Collinsville Station merino stud joins George Millington’s stable
  • Post published:22 September 2014

By The Australian Financial Review

Youthful Adelaide businessman George Millington became only the fourth owner of Collinsville Station when he bought the vast South ­Australian pastoral holding and merino stud from BRW Rich-Lister Paddy Handbury , nephew of Rupert Murdoch last week.

He may also be its most entrepreneurial owner, having made his money in coffee beans and then parcel delivery.

Mr Millington, now 39 years old, established coffee importer and roaster Monjava Coffee, which he sold to pasta maker San Remo in 2007.

A year later he bought Adelaide ­parcel delivery business APD, which he still runs with a business partner.

His first foray into agribusiness came when he acquired Mid North station Cappeedee for $5 million in 2010, ­moving his wife, Sophie, and two young children onto the land. He also owns a cattle station at Parawa. “Our agricultural future is bright. It is one of the few sectors, like mining, where we have a natural competitive advantage and are a low-cost producer,” he told The Australian Financial Review.

Jumped at opportunity

He jumped at the opportunity to buy 56,000-hectare Collinsville after Mr Handbury agreed to sell him both the land and its prized 7000 merino and poll merino ewes and lambs.

“They come with fantastic pedigree , being responsible for up to one-third of the genetics embodied in the national sheep flock. “They’re also a dual purpose animal providing both wool and meat,” Mr Millington said.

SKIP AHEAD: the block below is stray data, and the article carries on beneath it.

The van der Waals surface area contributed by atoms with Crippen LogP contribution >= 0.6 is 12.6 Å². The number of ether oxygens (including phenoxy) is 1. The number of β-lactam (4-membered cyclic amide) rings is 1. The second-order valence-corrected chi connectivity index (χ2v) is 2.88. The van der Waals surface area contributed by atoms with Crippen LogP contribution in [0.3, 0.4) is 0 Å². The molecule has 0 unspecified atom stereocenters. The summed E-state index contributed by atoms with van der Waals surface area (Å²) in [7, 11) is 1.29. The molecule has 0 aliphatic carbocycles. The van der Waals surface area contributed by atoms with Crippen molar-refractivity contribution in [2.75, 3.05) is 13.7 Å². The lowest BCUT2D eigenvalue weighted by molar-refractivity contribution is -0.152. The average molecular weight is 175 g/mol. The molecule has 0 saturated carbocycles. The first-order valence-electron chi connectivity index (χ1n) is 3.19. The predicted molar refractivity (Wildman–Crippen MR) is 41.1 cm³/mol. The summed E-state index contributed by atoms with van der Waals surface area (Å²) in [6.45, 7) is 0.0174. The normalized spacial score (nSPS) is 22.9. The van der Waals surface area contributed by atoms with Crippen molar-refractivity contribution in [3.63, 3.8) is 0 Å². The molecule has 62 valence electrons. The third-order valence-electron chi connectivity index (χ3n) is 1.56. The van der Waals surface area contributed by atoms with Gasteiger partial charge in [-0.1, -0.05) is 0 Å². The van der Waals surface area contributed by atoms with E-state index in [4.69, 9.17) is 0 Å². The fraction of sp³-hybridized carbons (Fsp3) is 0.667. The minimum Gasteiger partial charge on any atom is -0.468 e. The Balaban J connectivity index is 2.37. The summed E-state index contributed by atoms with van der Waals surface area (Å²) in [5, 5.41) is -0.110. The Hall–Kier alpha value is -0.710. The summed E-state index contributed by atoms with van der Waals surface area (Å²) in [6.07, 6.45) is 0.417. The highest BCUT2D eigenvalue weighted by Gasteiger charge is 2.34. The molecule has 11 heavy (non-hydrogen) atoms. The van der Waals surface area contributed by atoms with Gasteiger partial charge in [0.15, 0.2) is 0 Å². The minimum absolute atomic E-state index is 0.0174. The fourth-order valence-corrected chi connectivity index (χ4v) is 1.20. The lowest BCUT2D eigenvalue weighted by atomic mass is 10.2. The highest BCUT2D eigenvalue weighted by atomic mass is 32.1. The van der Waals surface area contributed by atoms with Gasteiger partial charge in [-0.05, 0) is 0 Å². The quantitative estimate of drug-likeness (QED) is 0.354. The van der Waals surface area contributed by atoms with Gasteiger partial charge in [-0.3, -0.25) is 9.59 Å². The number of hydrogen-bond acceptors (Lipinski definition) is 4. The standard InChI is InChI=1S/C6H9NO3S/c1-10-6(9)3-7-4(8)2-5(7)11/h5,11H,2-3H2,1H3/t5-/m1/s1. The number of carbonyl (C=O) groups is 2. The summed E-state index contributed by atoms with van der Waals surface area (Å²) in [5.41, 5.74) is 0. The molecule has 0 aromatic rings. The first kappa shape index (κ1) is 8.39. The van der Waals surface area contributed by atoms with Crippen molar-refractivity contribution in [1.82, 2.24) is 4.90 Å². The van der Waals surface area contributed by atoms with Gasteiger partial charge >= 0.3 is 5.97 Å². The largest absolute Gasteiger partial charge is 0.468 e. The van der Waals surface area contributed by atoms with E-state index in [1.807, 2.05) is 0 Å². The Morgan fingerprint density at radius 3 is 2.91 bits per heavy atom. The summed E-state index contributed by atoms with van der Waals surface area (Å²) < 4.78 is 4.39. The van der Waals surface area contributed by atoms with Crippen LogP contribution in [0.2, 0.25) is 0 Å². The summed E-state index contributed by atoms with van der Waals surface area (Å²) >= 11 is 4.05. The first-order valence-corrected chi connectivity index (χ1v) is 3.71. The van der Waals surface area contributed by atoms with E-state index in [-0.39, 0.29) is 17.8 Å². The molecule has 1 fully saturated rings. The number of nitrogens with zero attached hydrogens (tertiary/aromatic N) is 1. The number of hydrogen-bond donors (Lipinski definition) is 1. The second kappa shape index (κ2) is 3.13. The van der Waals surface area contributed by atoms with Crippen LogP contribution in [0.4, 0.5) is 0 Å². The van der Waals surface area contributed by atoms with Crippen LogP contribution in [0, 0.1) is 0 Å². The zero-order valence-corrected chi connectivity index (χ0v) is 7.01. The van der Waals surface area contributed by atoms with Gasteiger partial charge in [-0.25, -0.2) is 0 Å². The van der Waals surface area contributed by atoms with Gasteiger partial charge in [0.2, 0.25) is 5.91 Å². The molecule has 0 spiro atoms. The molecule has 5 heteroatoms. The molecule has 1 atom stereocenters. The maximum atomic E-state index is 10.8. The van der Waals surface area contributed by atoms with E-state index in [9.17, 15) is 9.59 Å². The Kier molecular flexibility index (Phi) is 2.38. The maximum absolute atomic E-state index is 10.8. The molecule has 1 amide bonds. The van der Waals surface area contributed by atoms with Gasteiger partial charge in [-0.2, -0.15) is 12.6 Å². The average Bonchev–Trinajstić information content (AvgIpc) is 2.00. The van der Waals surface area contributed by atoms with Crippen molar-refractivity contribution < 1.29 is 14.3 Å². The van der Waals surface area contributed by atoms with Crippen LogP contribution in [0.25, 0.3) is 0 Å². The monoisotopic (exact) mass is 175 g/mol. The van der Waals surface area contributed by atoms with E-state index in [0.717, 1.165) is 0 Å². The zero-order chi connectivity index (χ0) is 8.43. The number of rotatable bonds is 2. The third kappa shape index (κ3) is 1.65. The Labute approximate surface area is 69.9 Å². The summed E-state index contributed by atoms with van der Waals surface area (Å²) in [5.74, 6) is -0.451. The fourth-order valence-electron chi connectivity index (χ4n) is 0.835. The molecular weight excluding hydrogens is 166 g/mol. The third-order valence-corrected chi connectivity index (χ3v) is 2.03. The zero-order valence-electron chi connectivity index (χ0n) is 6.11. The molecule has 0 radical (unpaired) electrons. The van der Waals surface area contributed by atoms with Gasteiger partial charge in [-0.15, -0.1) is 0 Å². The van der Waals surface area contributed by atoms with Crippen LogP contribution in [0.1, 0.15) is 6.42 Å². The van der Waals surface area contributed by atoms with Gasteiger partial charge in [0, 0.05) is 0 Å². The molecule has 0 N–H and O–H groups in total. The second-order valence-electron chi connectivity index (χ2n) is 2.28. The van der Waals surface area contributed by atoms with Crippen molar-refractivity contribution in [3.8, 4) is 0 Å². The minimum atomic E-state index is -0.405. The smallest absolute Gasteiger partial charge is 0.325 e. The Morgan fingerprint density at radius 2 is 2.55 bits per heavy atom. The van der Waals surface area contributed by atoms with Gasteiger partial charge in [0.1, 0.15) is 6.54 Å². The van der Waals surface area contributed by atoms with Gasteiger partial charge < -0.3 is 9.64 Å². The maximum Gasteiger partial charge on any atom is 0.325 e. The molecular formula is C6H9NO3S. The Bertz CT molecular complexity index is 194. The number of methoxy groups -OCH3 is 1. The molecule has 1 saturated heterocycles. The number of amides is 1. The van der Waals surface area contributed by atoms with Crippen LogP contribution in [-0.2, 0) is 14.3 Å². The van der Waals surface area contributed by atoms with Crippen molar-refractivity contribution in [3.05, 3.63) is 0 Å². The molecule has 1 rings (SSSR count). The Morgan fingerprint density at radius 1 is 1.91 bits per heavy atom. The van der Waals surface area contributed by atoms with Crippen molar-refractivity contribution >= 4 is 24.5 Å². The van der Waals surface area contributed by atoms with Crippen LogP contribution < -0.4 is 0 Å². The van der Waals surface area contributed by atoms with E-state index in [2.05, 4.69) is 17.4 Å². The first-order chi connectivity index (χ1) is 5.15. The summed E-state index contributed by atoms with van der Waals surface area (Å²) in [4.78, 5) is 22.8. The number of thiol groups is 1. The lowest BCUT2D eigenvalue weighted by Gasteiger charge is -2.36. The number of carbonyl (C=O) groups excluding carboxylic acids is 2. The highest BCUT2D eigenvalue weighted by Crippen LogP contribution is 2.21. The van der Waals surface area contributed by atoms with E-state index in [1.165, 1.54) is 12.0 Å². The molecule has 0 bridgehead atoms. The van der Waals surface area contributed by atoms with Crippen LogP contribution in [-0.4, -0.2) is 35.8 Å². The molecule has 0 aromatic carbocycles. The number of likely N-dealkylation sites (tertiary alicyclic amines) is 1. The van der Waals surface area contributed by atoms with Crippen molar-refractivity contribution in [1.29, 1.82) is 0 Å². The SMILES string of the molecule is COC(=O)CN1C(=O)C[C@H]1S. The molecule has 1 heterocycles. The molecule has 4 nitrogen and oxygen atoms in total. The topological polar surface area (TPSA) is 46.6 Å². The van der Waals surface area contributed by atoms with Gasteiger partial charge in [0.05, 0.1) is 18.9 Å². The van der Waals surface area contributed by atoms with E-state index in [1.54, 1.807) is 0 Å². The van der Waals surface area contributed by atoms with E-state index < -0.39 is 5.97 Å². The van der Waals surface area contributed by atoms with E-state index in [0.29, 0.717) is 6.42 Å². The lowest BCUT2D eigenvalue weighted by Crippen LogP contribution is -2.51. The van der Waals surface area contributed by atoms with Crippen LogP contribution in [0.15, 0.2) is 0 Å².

“They are large-framed, ­heavy cutting sheep. They produce the larger lambs that producers want and the heaviest fleeces for growers.”

Mr Millington said the outlook for both wool and lamb meat was strong.

“We have seen both the high and lows of the wool industry, but now that the stockpile and excess bails have gone we have settled into fairly solid market, where growers can get $1200 to $1400 a bail . . . and everyone in Asia is eating more protein so there’s a strong business case for the meat as well,” he said.

Bringing business acumen

Mr Millington will bring the business acumen that drove the success of his Adelaide businesses to the running of Collinsville. APD is now Adelaide’s largest hub and spoke delivery network, processing 10,000 parcels a day and tapping into online sales-driven demand. His attitude is simple: “A lot of people are afraid to take new things on. But if you work hard, ask a lot of questions, surround yourself with experienced people you can be successful. You also need a bit of luck – you don’t get to pick when it rains.”

His plans for Collinsville include removing all cropping and turning it into a pure livestock operation.

“We will use modern technologies such as Australian sheep breeding values (ASBVs) combined with traditional ­visual classing to improve the quality of stud,” he said. He plans to implement an embryo transfer program to artificially inseminate 500 ewes a year and conduct semen sales throughout the year. Next year he will re-launch commercial ram auctions at Collinsville for the first time in seven years.

As for what he paid for the land and stud, Mr Millington won’t divulge the details.

Mr Handbury paid $7 million for Collinsville when it was a 47,000-hectare stud running 18,000 merino sheep. The land was passed in on a ­vendor bid of $4.5 million in November.

“I got a fair market price, that’s all I am going to say ,” Mr Millington said.

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